Two U.S. states confirmed cases of a more contagious coronavirus strain that was first identified in the United Kingdom – and more states are likely to get similar infections.
Colorado officials said Wednesday they were investigating a possible second case of the variant, and California confirmed its first case, in the southern part of the state.
“We are aware of one confirmed and another possible case with the B.1.1.7 variant of the virus,” Colorado state epidemiologist Rachel Herlihy said Wednesday morning at a news conference.
•In Colorado, both of the cases are National Guard soldiers who were deployed to support staffing at the Good Samaritan Society nursing home in Simla, Colorado, outside Denver, Herlihy said. It was not immediately clear whether the soldiers acquired the virus at the facility or elsewhere, Herlihy said, but scientists were “exploring all possibilities.”
An outbreak at the facility began in mid-December, and 20 of 34 regular staff and all 26 residents tested positive for the coronavirus, Herlihy said. Four residents died.
The soldiers were deployed to the facility Dec. 23 and were tested as routine procedure the next day. The state lab noticed hints of the potential variant. The laboratory confirmed the case and notified the Centers for Disease Control and Prevention.
The state Health Department deployed a team to the facility Tuesday to collect samples for testing. Herlihy said there was no evidence that the variant virus is circulating in that facility. She noted that the National Guard personnel arrived “long after most of the cases associated with the outbreak had occurred.”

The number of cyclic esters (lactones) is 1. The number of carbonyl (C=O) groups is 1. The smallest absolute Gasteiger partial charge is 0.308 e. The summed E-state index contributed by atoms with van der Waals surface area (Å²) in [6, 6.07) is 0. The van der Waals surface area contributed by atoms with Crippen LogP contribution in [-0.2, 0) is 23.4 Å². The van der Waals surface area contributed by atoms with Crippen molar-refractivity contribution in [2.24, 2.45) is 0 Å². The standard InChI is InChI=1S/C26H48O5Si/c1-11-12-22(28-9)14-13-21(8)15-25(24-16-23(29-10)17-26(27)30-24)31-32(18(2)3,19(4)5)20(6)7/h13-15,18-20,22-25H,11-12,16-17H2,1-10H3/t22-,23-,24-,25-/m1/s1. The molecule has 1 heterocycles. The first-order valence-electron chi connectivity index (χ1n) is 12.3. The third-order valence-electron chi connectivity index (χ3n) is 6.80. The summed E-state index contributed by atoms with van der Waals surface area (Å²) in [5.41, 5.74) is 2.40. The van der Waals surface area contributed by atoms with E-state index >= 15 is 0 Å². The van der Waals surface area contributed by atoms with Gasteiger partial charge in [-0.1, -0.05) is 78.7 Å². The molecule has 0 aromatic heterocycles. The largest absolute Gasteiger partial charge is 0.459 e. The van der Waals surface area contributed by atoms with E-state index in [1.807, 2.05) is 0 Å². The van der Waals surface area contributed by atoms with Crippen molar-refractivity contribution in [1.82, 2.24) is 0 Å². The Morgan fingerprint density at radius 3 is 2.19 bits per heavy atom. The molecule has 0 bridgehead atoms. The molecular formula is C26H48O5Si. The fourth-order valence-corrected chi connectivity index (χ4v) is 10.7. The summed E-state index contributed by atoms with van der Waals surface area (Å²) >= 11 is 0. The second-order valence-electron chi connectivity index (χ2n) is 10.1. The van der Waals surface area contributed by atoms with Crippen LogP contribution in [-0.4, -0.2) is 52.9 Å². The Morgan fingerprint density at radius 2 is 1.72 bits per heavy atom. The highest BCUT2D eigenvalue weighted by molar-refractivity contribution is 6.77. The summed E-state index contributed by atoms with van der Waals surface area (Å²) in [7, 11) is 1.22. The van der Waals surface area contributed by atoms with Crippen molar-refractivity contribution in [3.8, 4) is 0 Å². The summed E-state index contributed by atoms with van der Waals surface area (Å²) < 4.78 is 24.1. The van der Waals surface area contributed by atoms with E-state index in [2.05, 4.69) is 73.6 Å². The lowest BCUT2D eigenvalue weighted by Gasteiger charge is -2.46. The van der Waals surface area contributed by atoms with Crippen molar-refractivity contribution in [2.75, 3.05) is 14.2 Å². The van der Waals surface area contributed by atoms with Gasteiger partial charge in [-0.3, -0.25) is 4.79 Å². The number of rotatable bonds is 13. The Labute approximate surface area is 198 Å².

The nursing home said it expected to have the results of the state’s tests in the next few days. “We will continue to work closely with the state while following the CDC’s infection control measures,” Randy Fitzgerald, Good Samaritan Society regional vice president, said in a statement.
The confirmed case was a man in his 20s who experienced mild symptoms. He was in isolation at home in Arapahoe County, Colorado, Herlihy said. The second possible case was also in isolation at a hotel in Lincoln County. Neither person had traveled internationally in recent weeks, suggesting the variant may be spreading in the community.
•In California, Gov. Gavin Newsom confirmed the state’s first case of the variant Wednesday afternoon. He did not immediately provide details about the patient.
“We likely will be seeing reports from more states,” Anthony Fauci, the nation’s leading infectious diseases specialist, said in a video conversation with Newsom. “This is something that’s expected.”
San Diego County officials on Wednesday said a local man in his 30s with no travel history tested positive for the new strain. They believe there are other cases of the varient in the region that have not yet been detected.
Southern California’s hospitals are already strained by the virus, with Intensive Care Units in the region reporting 0% availability, according to state data.
Scientists in the United Kingdom said the variant strain, known as B.1.1.7, is more contagious than previously identified strains but not more severe. According to models, it has an increased transmission rate of 70% compared with other variants in the U.K.